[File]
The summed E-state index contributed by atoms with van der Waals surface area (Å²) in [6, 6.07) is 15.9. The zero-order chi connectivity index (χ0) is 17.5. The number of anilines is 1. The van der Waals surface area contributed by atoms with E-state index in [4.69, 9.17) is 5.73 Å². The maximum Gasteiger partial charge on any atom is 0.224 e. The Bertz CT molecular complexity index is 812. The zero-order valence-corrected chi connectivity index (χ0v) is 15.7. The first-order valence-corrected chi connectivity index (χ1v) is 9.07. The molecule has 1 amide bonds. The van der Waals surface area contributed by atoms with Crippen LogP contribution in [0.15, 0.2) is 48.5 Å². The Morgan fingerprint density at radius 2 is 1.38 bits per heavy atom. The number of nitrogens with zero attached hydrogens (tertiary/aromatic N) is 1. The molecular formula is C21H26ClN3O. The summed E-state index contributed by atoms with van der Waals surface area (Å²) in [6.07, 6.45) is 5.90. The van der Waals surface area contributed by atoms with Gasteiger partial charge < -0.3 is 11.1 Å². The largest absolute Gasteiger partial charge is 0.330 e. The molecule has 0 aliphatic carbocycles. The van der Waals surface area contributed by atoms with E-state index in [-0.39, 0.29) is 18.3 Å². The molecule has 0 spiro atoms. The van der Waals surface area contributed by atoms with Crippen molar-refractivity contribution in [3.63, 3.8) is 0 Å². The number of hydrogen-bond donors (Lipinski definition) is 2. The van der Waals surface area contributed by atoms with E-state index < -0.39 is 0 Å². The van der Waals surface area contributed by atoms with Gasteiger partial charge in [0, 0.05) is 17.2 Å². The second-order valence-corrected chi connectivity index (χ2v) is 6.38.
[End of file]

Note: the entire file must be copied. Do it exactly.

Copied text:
The summed E-state index contributed by atoms with van der Waals surface area (Å²) in [6, 6.07) is 15.9. The zero-order chi connectivity index (χ0) is 17.5. The number of anilines is 1. The van der Waals surface area contributed by atoms with E-state index in [4.69, 9.17) is 5.73 Å². The maximum Gasteiger partial charge on any atom is 0.224 e. The Bertz CT molecular complexity index is 812. The zero-order valence-corrected chi connectivity index (χ0v) is 15.7. The first-order valence-corrected chi connectivity index (χ1v) is 9.07. The molecule has 1 amide bonds. The van der Waals surface area contributed by atoms with Crippen LogP contribution in [0.15, 0.2) is 48.5 Å². The Morgan fingerprint density at radius 2 is 1.38 bits per heavy atom. The number of nitrogens with zero attached hydrogens (tertiary/aromatic N) is 1. The molecular formula is C21H26ClN3O. The summed E-state index contributed by atoms with van der Waals surface area (Å²) in [6.07, 6.45) is 5.90. The van der Waals surface area contributed by atoms with Gasteiger partial charge < -0.3 is 11.1 Å². The largest absolute Gasteiger partial charge is 0.330 e. The molecule has 0 aliphatic carbocycles. The van der Waals surface area contributed by atoms with E-state index in [-0.39, 0.29) is 18.3 Å². The molecule has 0 spiro atoms. The van der Waals surface area contributed by atoms with Crippen molar-refractivity contribution in [3.63, 3.8) is 0 Å². The number of hydrogen-bond donors (Lipinski definition) is 2. The van der Waals surface area contributed by atoms with E-state index < -0.39 is 0 Å². The van der Waals surface area contributed by atoms with Gasteiger partial charge in [0, 0.05) is 17.2 Å². The second-order valence-corrected chi connectivity index (χ2v) is 6.38.